Science Stories: The Art of Scientific Storytelling
Series Introduction by Alison Hawthorne Deming
Science Stories showcases the impressive literary work done by graduate students who participated in the first run of “The Art of Scientific Storytelling,” a new course I taught in Spring 2020 at the University of Arizona. The course, developed in collaboration with my Creative Writing program colleague Christopher Cokinos, was eligible for credit in the new Graduate Certificate in Science Communications offered by the College of Science. Its aim was to inspire creative works that were science-smart, works that might enhance science literacy among readers. The class read contemporary writers who covet the perspectives of science and the personal stories of scientists who write for non-technical audiences. We read memoirs, essays, op-eds, and poetry. We read works inspired by chemistry, astronomy, paleobiology, traditional indigenous knowledge: Primo Levi, Hope Jahren, Robin Wall Kimmerer, Kathleen Jamie, Alan Lightman, Gary Paul Nabhan, and Maggie Nelson, among others. The students came from a range of disciplines including optical science, astronomy, geography, climate adaptation, hydrology, mathematics, speech pathology, and creative writing. The conversations were rich and the talent abundant. They surprised me each week with their inventive and insightful takes on writing assignments. We offer this showcase of our experiment in the meeting of art and science.
My mother was in the kitchen, fixing her tea and talking on the phone. We had replaced the cord that came in the box—one of our rabbits probably chewed through it one too many times to splice again—the coiled line stretching across the room to where she stood at the yellow counter. In my hands, blackened by old grease, was an expired roll of film. I had decided that I wanted to be serious about taking pictures, like the filmmaking teacher in school. New cameras were too expensive, so the only way that I could take pictures was with the old camera that we used on vacation. She had bought it for my father decades before, but he left it behind when he had left us.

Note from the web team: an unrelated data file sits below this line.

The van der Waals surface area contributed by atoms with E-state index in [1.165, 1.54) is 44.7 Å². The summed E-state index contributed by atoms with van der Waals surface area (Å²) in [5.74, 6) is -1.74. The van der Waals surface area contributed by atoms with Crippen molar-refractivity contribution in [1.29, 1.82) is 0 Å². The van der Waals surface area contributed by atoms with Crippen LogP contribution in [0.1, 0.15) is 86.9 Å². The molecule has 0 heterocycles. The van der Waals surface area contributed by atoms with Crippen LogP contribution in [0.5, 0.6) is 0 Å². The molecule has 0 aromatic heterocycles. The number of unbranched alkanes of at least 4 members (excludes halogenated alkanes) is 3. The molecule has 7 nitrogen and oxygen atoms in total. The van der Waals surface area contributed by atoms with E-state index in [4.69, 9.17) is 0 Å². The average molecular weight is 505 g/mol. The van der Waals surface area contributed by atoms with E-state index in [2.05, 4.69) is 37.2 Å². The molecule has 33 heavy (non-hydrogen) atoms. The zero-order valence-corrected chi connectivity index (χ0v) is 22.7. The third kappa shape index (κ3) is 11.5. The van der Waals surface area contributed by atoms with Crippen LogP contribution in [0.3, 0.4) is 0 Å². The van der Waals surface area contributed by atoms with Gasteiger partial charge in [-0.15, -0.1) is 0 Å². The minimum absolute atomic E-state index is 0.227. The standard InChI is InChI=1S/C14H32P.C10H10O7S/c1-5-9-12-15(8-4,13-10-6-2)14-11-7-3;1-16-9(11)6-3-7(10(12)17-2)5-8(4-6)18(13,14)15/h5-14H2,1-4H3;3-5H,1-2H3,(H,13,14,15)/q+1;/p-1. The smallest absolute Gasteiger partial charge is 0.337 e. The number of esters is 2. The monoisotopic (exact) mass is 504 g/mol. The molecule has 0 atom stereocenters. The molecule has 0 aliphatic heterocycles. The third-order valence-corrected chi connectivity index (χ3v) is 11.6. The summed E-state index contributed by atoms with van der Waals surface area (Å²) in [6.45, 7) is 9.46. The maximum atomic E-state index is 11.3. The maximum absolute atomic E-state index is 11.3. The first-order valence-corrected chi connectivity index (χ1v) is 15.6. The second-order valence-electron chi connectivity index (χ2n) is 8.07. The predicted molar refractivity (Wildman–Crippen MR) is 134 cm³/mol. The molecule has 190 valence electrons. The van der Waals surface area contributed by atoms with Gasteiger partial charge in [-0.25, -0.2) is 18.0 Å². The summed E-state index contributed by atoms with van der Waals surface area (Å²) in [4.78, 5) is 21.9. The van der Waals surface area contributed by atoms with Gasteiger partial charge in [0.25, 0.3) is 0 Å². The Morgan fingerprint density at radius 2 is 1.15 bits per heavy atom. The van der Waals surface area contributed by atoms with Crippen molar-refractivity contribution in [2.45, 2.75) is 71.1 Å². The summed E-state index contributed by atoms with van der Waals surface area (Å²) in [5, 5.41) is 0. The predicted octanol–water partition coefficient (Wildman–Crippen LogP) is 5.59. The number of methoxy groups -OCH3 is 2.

She waved me away. She was busy and couldn’t help me anyway, as it had been years since she’d picked up the camera.
I couldn’t get the perforations aligned with the sprockets and was worried that I’d already exposed too much of the leader trying to load it. I had read somewhere that if you only loaded two perforations into the take-up spool you could expose the zero or even double-zero frames if you were careful. But the leader would fall out unless I pushed it to the third or fourth hole. The advancement lever was jammed, too, so I had to spool it with an external autowinder.
Clack – whir, clack – whir, clack – whir. I fired off three frames with the back still open, just to make sure that it would stay. I had also heard that tension was important—you wanted a flat film plane for maximum sharpness, so you should rewind the film a bit after loading. I gave the knob several full turns, pulling exposed frames back into the can, then re-cocked the shutter to have it ready for when a picture presented itself, even though I wasn’t planning on going anywhere that day.
Silver halide, a silver-halogen salt, is the chemical foundation for photographic emulsions. By itself, the celluloid base of film is not sensitive to light; it merely serves as a carrier for the emulsion. In a typical film stock, silver halide crystals are suspended in a gelatin and spread over the substrate, which can vary from glass plate negatives to sheet or roll films. When exposed to light, halide crystal undergoes a reaction where the surface is turned into metallic silver, which shows as a dark spot in the negative. The more light that the halides are exposed to, the more photons they imbibe themselves on in that fraction of a second that the shutter takes to drag across the gate, the darker the negative gets. While it seems like it would be an overly expensive process, each crystal only holds a handful of silver atoms.